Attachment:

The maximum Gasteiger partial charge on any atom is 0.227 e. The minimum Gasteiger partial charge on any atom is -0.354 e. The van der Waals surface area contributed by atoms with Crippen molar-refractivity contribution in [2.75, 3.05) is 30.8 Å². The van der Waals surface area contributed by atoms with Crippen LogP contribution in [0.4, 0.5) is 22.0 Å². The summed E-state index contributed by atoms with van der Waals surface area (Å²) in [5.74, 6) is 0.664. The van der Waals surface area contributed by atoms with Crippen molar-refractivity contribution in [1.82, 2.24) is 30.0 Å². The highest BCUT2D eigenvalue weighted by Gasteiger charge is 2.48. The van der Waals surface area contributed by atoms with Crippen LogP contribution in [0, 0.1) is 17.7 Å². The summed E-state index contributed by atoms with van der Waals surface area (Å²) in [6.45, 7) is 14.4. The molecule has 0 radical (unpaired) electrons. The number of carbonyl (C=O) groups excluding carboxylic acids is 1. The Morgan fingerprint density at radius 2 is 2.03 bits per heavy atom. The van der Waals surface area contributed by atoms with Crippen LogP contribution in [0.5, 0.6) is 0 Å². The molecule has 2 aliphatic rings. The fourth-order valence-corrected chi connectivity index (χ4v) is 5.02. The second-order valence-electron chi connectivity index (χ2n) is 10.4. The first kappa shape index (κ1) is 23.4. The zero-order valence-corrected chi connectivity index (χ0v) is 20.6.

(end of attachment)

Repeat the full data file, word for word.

The maximum Gasteiger partial charge on any atom is 0.227 e. The minimum Gasteiger partial charge on any atom is -0.354 e. The van der Waals surface area contributed by atoms with Crippen molar-refractivity contribution in [2.75, 3.05) is 30.8 Å². The van der Waals surface area contributed by atoms with Crippen LogP contribution in [0.4, 0.5) is 22.0 Å². The summed E-state index contributed by atoms with van der Waals surface area (Å²) in [5.74, 6) is 0.664. The van der Waals surface area contributed by atoms with Crippen molar-refractivity contribution in [1.82, 2.24) is 30.0 Å². The highest BCUT2D eigenvalue weighted by Gasteiger charge is 2.48. The van der Waals surface area contributed by atoms with Crippen LogP contribution in [0, 0.1) is 17.7 Å². The summed E-state index contributed by atoms with van der Waals surface area (Å²) in [6.45, 7) is 14.4. The molecule has 0 radical (unpaired) electrons. The number of carbonyl (C=O) groups excluding carboxylic acids is 1. The Morgan fingerprint density at radius 2 is 2.03 bits per heavy atom. The van der Waals surface area contributed by atoms with Crippen LogP contribution in [0.5, 0.6) is 0 Å². The molecule has 2 aliphatic rings. The fourth-order valence-corrected chi connectivity index (χ4v) is 5.02. The second-order valence-electron chi connectivity index (χ2n) is 10.4. The first kappa shape index (κ1) is 23.4. The zero-order valence-corrected chi connectivity index (χ0v) is 20.6.